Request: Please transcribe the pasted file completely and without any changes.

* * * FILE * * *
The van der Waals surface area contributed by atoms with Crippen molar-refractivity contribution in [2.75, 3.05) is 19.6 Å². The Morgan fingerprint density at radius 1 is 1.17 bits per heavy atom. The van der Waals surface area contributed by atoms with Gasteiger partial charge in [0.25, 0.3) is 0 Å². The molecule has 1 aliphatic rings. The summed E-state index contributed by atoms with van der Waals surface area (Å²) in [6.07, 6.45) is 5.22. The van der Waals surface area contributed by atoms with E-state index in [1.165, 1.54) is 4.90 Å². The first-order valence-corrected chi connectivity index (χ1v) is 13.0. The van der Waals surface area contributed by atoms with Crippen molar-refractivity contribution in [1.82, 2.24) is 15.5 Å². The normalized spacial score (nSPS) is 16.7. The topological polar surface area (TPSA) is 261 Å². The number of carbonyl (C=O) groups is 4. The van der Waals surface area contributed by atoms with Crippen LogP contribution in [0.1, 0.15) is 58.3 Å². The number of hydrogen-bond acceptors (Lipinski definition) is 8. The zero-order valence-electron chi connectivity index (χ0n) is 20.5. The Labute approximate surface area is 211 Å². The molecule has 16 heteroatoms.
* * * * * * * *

The van der Waals surface area contributed by atoms with Crippen molar-refractivity contribution in [2.75, 3.05) is 19.6 Å². The Morgan fingerprint density at radius 1 is 1.17 bits per heavy atom. The van der Waals surface area contributed by atoms with Gasteiger partial charge in [0.25, 0.3) is 0 Å². The molecule has 1 aliphatic rings. The summed E-state index contributed by atoms with van der Waals surface area (Å²) in [6.07, 6.45) is 5.22. The van der Waals surface area contributed by atoms with E-state index in [1.165, 1.54) is 4.90 Å². The first-order valence-corrected chi connectivity index (χ1v) is 13.0. The van der Waals surface area contributed by atoms with Crippen molar-refractivity contribution in [1.82, 2.24) is 15.5 Å². The normalized spacial score (nSPS) is 16.7. The topological polar surface area (TPSA) is 261 Å². The number of carbonyl (C=O) groups is 4. The van der Waals surface area contributed by atoms with Crippen LogP contribution in [0.1, 0.15) is 58.3 Å². The number of hydrogen-bond acceptors (Lipinski definition) is 8. The zero-order valence-electron chi connectivity index (χ0n) is 20.5. The Labute approximate surface area is 211 Å². The molecule has 16 heteroatoms.